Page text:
We are independent & ad-supported. We may earn a commission for purchases made through our links.

Advertiser Disclosure

Our website is an independent, advertising-supported platform. We provide our content free of charge to our readers, and to keep it that way, we rely on revenue generated through advertisements and affiliate partnerships. This means that when you click on certain links on our site and make a purchase, we may earn a commission. Learn more.

How We Make Money

We sustain our operations through affiliate commissions and advertising. If you click on an affiliate link and make a purchase, we may receive a commission from the merchant at no additional cost to you. We also display advertisements on our website, which help generate revenue to support our work and keep our content free for readers. Our editorial team operates independently from our advertising and affiliate partnerships to ensure that our content remains unbiased and focused on providing you with the best information and recommendations based on thorough research and honest evaluations. To remain transparent, we’ve provided a list of our current affiliate partners here.

What Is the Difference between Personification and Hyperbole?

By Alicia Sparks
Updated May 23, 2024
Our promise to you
Language & Humanities is dedicated to creating trustworthy, high-quality content that always prioritizes transparency, integrity, and inclusivity above all else. Our ensure that our content creation and review process includes rigorous fact-checking, evidence-based, and continual updates to ensure accuracy and reliability.

Our Promise to you

Founded in 2002, our company has been a trusted resource for readers seeking informative and engaging content. Our dedication to quality remains unwavering—and will never change. We follow a strict editorial policy, ensuring that our content is authored by highly qualified professionals and edited by subject matter experts. This guarantees that everything we publish is objective, accurate, and trustworthy.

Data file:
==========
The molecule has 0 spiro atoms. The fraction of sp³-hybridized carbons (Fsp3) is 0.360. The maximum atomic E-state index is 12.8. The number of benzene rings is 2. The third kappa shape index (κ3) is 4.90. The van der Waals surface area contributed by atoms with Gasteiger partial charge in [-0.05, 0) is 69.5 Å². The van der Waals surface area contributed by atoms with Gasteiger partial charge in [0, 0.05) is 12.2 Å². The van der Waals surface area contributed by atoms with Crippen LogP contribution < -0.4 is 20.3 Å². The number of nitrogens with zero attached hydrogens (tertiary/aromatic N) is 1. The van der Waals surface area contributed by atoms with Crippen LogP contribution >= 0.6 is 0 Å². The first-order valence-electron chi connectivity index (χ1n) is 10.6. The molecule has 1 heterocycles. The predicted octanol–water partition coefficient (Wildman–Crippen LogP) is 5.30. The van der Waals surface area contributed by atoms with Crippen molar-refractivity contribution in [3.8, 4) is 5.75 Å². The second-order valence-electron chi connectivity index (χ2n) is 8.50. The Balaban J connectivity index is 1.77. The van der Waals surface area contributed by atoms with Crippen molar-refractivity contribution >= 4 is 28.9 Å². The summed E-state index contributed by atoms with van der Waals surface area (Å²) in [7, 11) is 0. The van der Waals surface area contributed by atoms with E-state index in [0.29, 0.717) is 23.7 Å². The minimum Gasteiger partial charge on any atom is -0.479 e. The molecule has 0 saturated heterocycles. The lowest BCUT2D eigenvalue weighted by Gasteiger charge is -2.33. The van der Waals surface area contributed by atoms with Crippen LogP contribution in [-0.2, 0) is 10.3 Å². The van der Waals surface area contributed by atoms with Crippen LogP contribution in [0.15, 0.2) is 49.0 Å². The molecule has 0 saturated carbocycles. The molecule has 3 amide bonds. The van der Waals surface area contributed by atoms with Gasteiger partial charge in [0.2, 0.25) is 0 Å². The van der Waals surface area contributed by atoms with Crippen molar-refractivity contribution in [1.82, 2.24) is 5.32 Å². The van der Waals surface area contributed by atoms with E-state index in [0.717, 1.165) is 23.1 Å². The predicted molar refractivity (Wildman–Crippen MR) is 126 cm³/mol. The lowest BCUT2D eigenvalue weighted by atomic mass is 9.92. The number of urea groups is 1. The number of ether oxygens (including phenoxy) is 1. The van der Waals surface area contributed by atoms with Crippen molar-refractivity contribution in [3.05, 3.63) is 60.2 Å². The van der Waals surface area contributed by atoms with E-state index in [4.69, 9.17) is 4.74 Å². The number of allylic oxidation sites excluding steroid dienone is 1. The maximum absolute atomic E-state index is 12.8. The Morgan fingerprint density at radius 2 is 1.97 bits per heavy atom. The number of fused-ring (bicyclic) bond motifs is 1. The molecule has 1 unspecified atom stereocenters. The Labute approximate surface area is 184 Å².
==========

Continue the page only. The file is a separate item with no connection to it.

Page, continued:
Over the years, we've refined our approach to cover a wide range of topics, providing readers with reliable and practical advice to enhance their knowledge and skills. That's why millions of readers turn to us each year. Join us in celebrating the joy of learning, guided by standards you can trust.

Editorial Standards

At Language & Humanities, we are committed to creating content that you can trust. Our editorial process is designed to ensure that every piece of content we publish is accurate, reliable, and informative.

Our team of experienced writers and editors follows a strict set of guidelines to ensure the highest quality content. We conduct thorough research, fact-check all information, and rely on credible sources to back up our claims. Our content is reviewed by subject matter experts to ensure accuracy and clarity.

We believe in transparency and maintain editorial independence from our advertisers. Our team does not receive direct compensation from advertisers, allowing us to create unbiased content that prioritizes your interests.

Both personification and hyperbole are literary terms, and in practice, neither are meant to be taken seriously. This might be why they are often confused. When a person, such as a writer, uses personification, he is giving human-like attributes to an idea or inanimate object. When he uses hyperbole, he is creating an exaggeration to emphasize or stress a point. Both personification and hyperbole are used in everyday conversations, though they are often featured in professional and creative instances of speech and writing, too.